The Internet of Things is one of the most revolutionary technology trends of our lifetime -- and it’s poised to explode. These skill sets will maximize your salary and marketability in the proliferating Internet of Things.>
Simply put, the Internet of Things (IoT) is the merger of the physical world with the digital. In the IoT, everyday objects are embedded with technology – such as Wi-Fi and sensors – to acquire a unique online identity and gain the ability to interact with their external environment. This infinite network of “smart” devices promises a range of benefits for businesses, individuals and society at large, including reduced waste, increased safety, greater convenience and improved quality of life.
The vanguard of the IoT revolution is here: Smart objects ranging from fitness wearables and home appliances to connected factories and even whole smart cities are coming online daily, but this is only the beginning. As broadband and hardware costs continue to fall, innovations in mobile and cloud abound, and society continues to embrace an increasingly connected culture, the Internet of Things will explode -- Gartner (conservatively†) predicts 26 billion devices on the Internet of Things by 2020, when by IoT product and services will be generating $300+ billion per year.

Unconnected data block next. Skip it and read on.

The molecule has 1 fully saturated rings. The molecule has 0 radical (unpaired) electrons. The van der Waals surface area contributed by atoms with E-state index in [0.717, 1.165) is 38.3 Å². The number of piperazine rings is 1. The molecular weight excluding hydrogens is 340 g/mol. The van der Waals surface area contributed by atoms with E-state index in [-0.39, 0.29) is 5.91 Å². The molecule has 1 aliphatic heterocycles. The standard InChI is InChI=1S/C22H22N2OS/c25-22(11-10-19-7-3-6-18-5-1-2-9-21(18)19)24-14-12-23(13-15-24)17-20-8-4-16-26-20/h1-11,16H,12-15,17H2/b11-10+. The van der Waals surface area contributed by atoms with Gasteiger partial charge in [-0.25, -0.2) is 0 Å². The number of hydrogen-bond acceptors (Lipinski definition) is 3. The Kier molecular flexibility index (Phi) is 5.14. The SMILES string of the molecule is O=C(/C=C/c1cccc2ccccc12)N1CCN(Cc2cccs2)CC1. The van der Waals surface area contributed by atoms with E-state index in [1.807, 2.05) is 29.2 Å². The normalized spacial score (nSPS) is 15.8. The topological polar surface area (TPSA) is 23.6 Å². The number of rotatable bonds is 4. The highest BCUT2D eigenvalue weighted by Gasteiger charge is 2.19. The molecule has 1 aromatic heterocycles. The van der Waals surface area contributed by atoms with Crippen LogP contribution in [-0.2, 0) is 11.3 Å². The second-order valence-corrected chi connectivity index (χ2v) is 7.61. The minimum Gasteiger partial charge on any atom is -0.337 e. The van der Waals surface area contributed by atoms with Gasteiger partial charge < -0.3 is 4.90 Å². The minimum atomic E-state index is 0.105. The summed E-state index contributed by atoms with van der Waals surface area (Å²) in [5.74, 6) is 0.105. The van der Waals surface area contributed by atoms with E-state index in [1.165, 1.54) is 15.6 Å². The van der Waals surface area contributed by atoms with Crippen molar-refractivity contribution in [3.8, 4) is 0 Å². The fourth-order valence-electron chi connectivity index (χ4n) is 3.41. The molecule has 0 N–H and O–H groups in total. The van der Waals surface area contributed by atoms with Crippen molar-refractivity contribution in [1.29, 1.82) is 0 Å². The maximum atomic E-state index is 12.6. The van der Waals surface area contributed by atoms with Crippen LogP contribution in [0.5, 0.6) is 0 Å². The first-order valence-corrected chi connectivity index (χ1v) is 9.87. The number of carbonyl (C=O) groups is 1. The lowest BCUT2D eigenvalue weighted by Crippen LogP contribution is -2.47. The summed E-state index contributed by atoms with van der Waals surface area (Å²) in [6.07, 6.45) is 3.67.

Big business is all-in: Tech-giants like Cisco, IBM and SAP are launching internal business units and spending billions to grow the infrastructure of the Internet of Things, while major consumer and industrial manufacturers like Ford, General Electric, Bosch and Philips are working overtime to develop the next generation of intelligent devices. And it's a feeding frenzy on IoT startups; myriad VC firms alongside IT trend-setters like Google and Intel are rapidly acquiring promising hardware and software suppliers in the Internet of Things ecosystem.
As the Internet of Things continues to expand, forward-thinking IT professionals will enjoy a variety of challenging and lucrative job opportunities. These IT skill sets will be especially sought-after in the age of IoT: